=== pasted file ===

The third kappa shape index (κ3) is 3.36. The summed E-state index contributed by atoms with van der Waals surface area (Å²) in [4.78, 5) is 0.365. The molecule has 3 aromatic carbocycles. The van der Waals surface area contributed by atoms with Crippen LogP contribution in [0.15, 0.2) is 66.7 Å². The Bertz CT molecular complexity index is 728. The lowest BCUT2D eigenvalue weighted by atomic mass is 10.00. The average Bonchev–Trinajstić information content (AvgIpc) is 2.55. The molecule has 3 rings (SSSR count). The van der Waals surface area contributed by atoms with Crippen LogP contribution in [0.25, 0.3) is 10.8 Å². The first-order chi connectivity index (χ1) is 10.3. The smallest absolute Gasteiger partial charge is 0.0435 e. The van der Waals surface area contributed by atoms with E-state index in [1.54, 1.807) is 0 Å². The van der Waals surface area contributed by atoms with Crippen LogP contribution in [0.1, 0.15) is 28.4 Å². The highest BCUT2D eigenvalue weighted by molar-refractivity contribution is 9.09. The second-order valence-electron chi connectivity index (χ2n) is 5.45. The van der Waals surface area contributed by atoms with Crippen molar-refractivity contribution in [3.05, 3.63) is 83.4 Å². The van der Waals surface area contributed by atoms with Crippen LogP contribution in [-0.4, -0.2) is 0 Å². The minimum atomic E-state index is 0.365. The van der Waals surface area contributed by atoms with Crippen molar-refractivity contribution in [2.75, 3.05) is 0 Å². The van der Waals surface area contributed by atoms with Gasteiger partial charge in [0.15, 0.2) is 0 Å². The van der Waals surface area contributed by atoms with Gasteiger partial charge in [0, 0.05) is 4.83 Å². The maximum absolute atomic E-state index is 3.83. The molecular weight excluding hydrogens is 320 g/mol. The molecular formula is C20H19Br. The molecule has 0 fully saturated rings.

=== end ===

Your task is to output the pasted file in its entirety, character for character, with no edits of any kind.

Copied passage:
The third kappa shape index (κ3) is 3.36. The summed E-state index contributed by atoms with van der Waals surface area (Å²) in [4.78, 5) is 0.365. The molecule has 3 aromatic carbocycles. The van der Waals surface area contributed by atoms with Crippen LogP contribution in [0.15, 0.2) is 66.7 Å². The Bertz CT molecular complexity index is 728. The lowest BCUT2D eigenvalue weighted by atomic mass is 10.00. The average Bonchev–Trinajstić information content (AvgIpc) is 2.55. The molecule has 3 rings (SSSR count). The van der Waals surface area contributed by atoms with Crippen LogP contribution in [0.25, 0.3) is 10.8 Å². The first-order chi connectivity index (χ1) is 10.3. The smallest absolute Gasteiger partial charge is 0.0435 e. The van der Waals surface area contributed by atoms with E-state index in [1.54, 1.807) is 0 Å². The van der Waals surface area contributed by atoms with Crippen LogP contribution in [0.1, 0.15) is 28.4 Å². The highest BCUT2D eigenvalue weighted by molar-refractivity contribution is 9.09. The second-order valence-electron chi connectivity index (χ2n) is 5.45. The van der Waals surface area contributed by atoms with Crippen molar-refractivity contribution in [3.05, 3.63) is 83.4 Å². The van der Waals surface area contributed by atoms with Crippen LogP contribution in [-0.4, -0.2) is 0 Å². The minimum atomic E-state index is 0.365. The van der Waals surface area contributed by atoms with Crippen molar-refractivity contribution in [2.75, 3.05) is 0 Å². The van der Waals surface area contributed by atoms with Gasteiger partial charge in [0.15, 0.2) is 0 Å². The van der Waals surface area contributed by atoms with Gasteiger partial charge in [0, 0.05) is 4.83 Å². The maximum absolute atomic E-state index is 3.83. The molecular weight excluding hydrogens is 320 g/mol. The molecular formula is C20H19Br. The molecule has 0 fully saturated rings.